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Kai Ryssdal: No convention of the American Economic Association is complete without a speech from the chairman of the Federal Reserve. And this year’s meeting is no exception. You’ve probably already heard about Ben Bernanke’s speech in Atlanta yesterday. It wasn’t low interest rates and cheap money that brought on the housing bubble and the ensuing financial crisis, Mr. Bernanke said. It was lax regulation and laissez-faire supervision.
Setting aside for a moment the fact that the Federal Reserve is a key bank regulator, other themes coming out of that meeting are worth a mention. Our senior business correspondent Bob Moon reports.
BOB MOON: Some of the top economic brains in America have been delivering a not-so-happy New Year’s message at their meeting in Atlanta: The financial crisis — including weak economic growth and high unemployment — is far from over, they say. And some are warning flatly that the government’s stop-gap bailout measures are only delaying another inevitable crash.
The Fed chief told the gathering that tighter regulation — and careful vigilance — should prevent another meltdown, but he didn’t rule it out.
BEN BERNANKE: All efforts should be made to strengthen our regulatory system to prevent a recurrence of the crisis and to cushion the effects if another crisis occurs.
Simon Johnson is an economist at MIT. He’s convinced the opportunity for tighter regulation has passed, now that politicians who controlled the bailout strings have lost the upper hand.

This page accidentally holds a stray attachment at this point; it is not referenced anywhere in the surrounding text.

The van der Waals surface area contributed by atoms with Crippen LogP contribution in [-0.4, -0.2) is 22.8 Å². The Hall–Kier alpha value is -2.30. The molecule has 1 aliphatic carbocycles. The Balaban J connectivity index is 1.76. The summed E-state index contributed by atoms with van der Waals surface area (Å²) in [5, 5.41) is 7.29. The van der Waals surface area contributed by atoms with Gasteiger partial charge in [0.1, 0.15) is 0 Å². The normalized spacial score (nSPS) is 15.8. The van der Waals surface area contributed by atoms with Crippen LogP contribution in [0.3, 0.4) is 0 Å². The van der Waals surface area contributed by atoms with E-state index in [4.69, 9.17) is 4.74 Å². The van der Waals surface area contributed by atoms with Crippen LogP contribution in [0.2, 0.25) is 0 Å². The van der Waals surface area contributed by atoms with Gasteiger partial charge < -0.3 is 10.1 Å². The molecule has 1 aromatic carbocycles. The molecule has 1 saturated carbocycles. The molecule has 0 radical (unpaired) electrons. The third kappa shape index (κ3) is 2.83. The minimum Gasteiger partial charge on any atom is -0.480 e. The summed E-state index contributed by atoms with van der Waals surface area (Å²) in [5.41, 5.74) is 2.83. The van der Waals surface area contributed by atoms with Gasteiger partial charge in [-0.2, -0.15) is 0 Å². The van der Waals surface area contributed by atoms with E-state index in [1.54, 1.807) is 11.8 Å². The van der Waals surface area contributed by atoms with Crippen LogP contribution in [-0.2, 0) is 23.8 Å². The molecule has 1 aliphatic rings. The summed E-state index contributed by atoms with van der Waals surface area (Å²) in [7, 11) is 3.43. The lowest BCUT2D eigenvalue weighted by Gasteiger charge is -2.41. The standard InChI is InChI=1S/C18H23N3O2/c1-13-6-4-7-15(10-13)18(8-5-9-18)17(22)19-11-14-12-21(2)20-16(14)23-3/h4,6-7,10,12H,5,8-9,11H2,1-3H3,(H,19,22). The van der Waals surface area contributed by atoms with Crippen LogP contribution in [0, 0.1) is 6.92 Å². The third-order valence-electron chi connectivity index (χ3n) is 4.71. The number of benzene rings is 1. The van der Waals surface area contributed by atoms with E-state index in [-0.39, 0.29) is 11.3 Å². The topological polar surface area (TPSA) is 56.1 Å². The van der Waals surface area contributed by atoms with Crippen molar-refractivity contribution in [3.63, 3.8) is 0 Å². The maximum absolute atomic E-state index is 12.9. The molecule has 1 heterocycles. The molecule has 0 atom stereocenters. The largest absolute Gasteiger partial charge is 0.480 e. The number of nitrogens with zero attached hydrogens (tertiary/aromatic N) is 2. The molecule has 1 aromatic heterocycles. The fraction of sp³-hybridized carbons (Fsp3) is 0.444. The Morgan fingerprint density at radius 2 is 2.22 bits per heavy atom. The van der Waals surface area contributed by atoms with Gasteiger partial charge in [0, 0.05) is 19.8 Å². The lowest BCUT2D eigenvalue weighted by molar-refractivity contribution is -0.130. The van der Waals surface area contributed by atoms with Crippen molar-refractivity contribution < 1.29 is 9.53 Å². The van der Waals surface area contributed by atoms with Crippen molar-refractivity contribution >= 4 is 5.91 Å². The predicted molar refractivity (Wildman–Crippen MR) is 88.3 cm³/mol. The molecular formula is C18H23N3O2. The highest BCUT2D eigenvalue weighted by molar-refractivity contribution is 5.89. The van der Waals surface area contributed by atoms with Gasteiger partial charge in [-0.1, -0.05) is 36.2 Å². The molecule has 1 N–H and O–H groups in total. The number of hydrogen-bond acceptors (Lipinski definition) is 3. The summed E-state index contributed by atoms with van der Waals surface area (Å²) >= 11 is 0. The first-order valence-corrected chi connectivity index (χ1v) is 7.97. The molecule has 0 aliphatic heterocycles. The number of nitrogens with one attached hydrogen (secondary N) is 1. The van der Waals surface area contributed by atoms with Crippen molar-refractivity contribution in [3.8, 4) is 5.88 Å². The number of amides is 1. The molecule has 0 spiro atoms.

SIMON JOHNSON: These so-called too-big-to-fail financial institutions were very dependent on government support at that time, and it would have been possible to really de-fang those dangerous beasts that are still with us. Unfortunately, that opportunity was missed. And now the too-big-to-fail banks are even bigger, even more confident that they will be bailed out, and this is going to lead to trouble down the road.
Johnson complains they have a tacit guarantee to keep taking risks. Now, the Fed chief says if that happens, he’ll be ready.
BERNANKE: We must remain open to using monetary policy as a supplementary tool for addressing those risks.
But a glittering parade of top economists — including Nobel laureate Joseph Stiglitz — labeled regulatory reforms on the table “totally inadequate.”
MIT’s Simon Johnson warns government leaders are playing with fire.
JOHNSON: My point is that there is no guarantee next time that you will have the kind of fiscal response, or the ability to respond from the Federal Reserve, that will be sufficient to stabilize the economy.
Which is why so many of the assembled economists remain worried about the months ahead. Johnson goes as far as suggesting lawmakers should think twice about confirming Bernanke to another term leading the Fed.
I’m Bob Moon for Marketplace.
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